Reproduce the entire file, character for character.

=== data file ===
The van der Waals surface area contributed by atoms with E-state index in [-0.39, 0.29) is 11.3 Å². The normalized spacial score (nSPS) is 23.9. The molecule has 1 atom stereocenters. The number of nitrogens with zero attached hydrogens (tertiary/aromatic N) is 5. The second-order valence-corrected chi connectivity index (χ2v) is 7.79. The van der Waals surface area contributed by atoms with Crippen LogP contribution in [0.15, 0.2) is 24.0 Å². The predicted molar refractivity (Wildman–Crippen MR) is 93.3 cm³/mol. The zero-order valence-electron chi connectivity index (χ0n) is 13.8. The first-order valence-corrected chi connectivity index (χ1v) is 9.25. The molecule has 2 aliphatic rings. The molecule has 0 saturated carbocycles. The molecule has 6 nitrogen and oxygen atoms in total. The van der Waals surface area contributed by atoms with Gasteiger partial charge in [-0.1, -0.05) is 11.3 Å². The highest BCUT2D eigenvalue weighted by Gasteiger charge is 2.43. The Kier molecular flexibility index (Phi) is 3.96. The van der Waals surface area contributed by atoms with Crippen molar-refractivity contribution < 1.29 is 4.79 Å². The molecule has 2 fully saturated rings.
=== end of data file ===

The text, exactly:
The van der Waals surface area contributed by atoms with E-state index in [-0.39, 0.29) is 11.3 Å². The normalized spacial score (nSPS) is 23.9. The molecule has 1 atom stereocenters. The number of nitrogens with zero attached hydrogens (tertiary/aromatic N) is 5. The second-order valence-corrected chi connectivity index (χ2v) is 7.79. The van der Waals surface area contributed by atoms with Crippen LogP contribution in [0.15, 0.2) is 24.0 Å². The predicted molar refractivity (Wildman–Crippen MR) is 93.3 cm³/mol. The zero-order valence-electron chi connectivity index (χ0n) is 13.8. The first-order valence-corrected chi connectivity index (χ1v) is 9.25. The molecule has 2 aliphatic rings. The molecule has 0 saturated carbocycles. The molecule has 6 nitrogen and oxygen atoms in total. The van der Waals surface area contributed by atoms with Gasteiger partial charge in [-0.1, -0.05) is 11.3 Å². The highest BCUT2D eigenvalue weighted by Gasteiger charge is 2.43. The Kier molecular flexibility index (Phi) is 3.96. The van der Waals surface area contributed by atoms with Crippen molar-refractivity contribution < 1.29 is 4.79 Å². The molecule has 2 fully saturated rings.